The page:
‘If we don’t run, then we won’t achieve.’ Why a record number of women are eyeing a run for governor.

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‘If we don’t run, then we won’t achieve.’ Why a record number of women are eyeing a run for governor.

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EAST LANSING, Mich. — At a time when nearly every aspect of politics feels suffused by issues involving gender, the leading Democratic contender for Michigan governor makes a point of rarely mentioning hers.

“I talk about jobs,” former state Senate minority leader Gretchen Whitmer says. “I talk about education. I talk about making government work for people. That’s really the dinner-table issues that I hear from Michiganders in every part of our state.”

Whitmer might not bring it up, but she represents what probably will be one of the 2018 elections’ most significant trends: More women than ever are in the mix to potentially lead their states as governor — traditionally one of the hardest reaches for female candidates and a position now held by just half a dozen women.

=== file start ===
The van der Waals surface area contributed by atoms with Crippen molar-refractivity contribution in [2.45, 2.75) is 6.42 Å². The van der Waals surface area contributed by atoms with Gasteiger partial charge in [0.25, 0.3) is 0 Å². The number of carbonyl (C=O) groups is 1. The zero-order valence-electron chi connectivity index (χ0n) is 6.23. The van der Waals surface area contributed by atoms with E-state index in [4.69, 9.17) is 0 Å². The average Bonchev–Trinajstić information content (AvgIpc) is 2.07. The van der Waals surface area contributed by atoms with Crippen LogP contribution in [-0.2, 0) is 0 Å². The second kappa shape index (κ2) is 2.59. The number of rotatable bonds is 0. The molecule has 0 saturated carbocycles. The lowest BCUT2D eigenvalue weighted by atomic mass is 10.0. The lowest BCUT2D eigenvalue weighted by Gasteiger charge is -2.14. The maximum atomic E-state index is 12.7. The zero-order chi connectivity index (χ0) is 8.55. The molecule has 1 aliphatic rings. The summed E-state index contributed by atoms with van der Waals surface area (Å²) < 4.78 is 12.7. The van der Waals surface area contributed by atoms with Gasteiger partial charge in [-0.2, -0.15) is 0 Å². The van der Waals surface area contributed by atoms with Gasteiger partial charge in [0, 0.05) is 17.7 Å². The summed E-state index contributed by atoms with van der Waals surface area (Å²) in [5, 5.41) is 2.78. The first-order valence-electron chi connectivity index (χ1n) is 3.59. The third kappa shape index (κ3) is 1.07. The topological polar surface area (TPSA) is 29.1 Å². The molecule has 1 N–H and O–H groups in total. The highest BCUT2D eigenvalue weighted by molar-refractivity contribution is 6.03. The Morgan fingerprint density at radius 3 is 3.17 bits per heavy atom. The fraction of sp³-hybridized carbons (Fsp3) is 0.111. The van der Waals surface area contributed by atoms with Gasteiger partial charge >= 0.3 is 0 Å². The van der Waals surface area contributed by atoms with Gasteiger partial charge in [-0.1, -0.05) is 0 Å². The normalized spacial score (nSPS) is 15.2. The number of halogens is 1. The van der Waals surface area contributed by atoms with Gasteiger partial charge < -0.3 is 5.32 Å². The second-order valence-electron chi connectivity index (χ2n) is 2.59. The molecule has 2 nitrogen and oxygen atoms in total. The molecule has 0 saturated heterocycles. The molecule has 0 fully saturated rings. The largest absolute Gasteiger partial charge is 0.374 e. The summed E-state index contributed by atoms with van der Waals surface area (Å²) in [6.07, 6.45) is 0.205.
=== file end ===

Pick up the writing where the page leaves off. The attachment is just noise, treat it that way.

This year, at least 79 women — 49 Democrats and 30 Republicans — are running for governor or seriously considering it as filing deadlines approach, according to a tally by the Center for American Women in Politics at Rutgers University.

The numbers are more than double what they were four years ago and on track to surpass the record 34 women who ran for governor in 1994. In Ohio, there are three women running for governor in the Democratic primary and one in the Republican. In Georgia, both Democratic candidates are named Stacey.

Their candidacies are testing long-held attitudes about women and leadership. Voters tended to see women as “well suited for legislatures, where it’s collaborative,” said Debbie Walsh, director of the center. “It runs up against the stereotype to see women as the chief decider, the place where the buck stops.”

Click here to read the full article published by The Washington Post on 1 January 2018. 

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